Melville understands the ferocity of feral packs and makes us pause; as the more cheerful last commentors and as James’ post might observe, the pack Reynolds celebrates exists. It is part of who we are. But Melville (and this last week) cast a shadow over that sunny meme, for this is who we are as well.
A Night Piece
No sleep. The sultriness pervades the air
And binds the brain -a dense oppression, such
As tawny tigers feel in matted shades,
Vexing their blood and making apt for ravage.
Beneath the stars the roofy desert spreads
Vacant as Libya. All is hushed near by.
Yet fitfully from far breaks a mixed surf
Of muffled sound, the atheist roar of riot.
Yonder, where parching Sirius set in drought
Balefully glares red Arson -there -and there.
The town is taken by its rats -ship-rats
And rats of the wharves. All civil charms
And priestly spells which late held hearts in awe –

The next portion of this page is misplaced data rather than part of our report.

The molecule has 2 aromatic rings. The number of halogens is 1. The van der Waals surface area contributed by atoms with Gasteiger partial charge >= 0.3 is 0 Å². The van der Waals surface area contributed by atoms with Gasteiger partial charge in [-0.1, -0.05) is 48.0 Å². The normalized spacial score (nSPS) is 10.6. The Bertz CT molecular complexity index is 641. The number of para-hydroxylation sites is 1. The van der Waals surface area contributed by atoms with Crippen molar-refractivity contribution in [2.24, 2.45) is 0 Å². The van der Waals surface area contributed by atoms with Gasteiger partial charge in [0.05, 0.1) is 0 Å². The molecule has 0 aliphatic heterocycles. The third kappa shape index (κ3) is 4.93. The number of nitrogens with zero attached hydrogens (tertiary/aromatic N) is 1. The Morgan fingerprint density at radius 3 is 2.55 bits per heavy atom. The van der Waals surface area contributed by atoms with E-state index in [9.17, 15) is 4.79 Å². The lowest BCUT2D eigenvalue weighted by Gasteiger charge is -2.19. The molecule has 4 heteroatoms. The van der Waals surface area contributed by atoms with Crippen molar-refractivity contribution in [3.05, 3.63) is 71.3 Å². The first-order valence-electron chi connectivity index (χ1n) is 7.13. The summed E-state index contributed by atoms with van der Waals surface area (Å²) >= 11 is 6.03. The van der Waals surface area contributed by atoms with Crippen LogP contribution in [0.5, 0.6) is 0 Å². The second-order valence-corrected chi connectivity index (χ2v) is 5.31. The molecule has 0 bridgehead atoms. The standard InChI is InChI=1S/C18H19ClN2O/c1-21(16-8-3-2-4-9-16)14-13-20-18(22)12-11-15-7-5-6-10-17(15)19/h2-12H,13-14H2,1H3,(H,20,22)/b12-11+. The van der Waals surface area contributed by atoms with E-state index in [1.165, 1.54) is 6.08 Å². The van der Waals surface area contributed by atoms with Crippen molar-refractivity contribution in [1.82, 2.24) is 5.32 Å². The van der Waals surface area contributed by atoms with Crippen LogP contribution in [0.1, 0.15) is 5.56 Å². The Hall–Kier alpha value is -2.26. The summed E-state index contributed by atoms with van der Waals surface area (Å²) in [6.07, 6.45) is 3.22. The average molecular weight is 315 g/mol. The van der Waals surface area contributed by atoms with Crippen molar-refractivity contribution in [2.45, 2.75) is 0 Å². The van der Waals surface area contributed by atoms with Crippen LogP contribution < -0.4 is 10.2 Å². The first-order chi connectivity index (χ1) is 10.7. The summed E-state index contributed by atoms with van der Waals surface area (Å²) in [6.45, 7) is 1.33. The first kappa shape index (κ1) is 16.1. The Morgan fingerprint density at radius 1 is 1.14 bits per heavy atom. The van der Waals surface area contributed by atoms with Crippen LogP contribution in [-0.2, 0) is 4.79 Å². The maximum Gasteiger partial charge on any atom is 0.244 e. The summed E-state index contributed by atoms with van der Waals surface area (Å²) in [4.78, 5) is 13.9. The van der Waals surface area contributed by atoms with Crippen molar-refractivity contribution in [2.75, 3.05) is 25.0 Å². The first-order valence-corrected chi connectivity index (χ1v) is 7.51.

Fear-bound, subjected to a better sway
Than sway of self; these like a dream dissolve,
And man rebounds whole aeons back in nature.
Hail to the low dull rumble, dull and dead,
And ponderous drag that shakes the wall.
Wise Draco comes, deep in the midnight roll
Of black artillery; he comes, though late;
In code corroborating Calvin’s creed
And cynic tyrannies of honest kings;
He comes, nor parleys; and the town, redeemed,
Gives thanks devout; nor, being thankful, heeds
The grimy slur on the Republic’s faith implied,
Which holds that Man is naturally good,
And -more -is Nature’s Roman, never to be scourged
Note: When checking the links, I found that the story describing reactions to the National Guard had changed – I guess it was updated and the quotes I used have disappeared. The theme continues, however:
In a city too bruised to know what to feel, many of the famished survivors applauded the arrival of the relief trucks, though others, enraged at how long their wait has been, showered them with profanities.
More than 15,000 were estimated to be holed up at the four-story convention center, which at some points apparently attracted as many victims as the Superdome but was ignored much longer by rescue operations. Conditions there were even more ghastly than at the Superdome, with armed thugs seizing control and at various points, the authorities said, repulsing squads of police officers sent to retake it.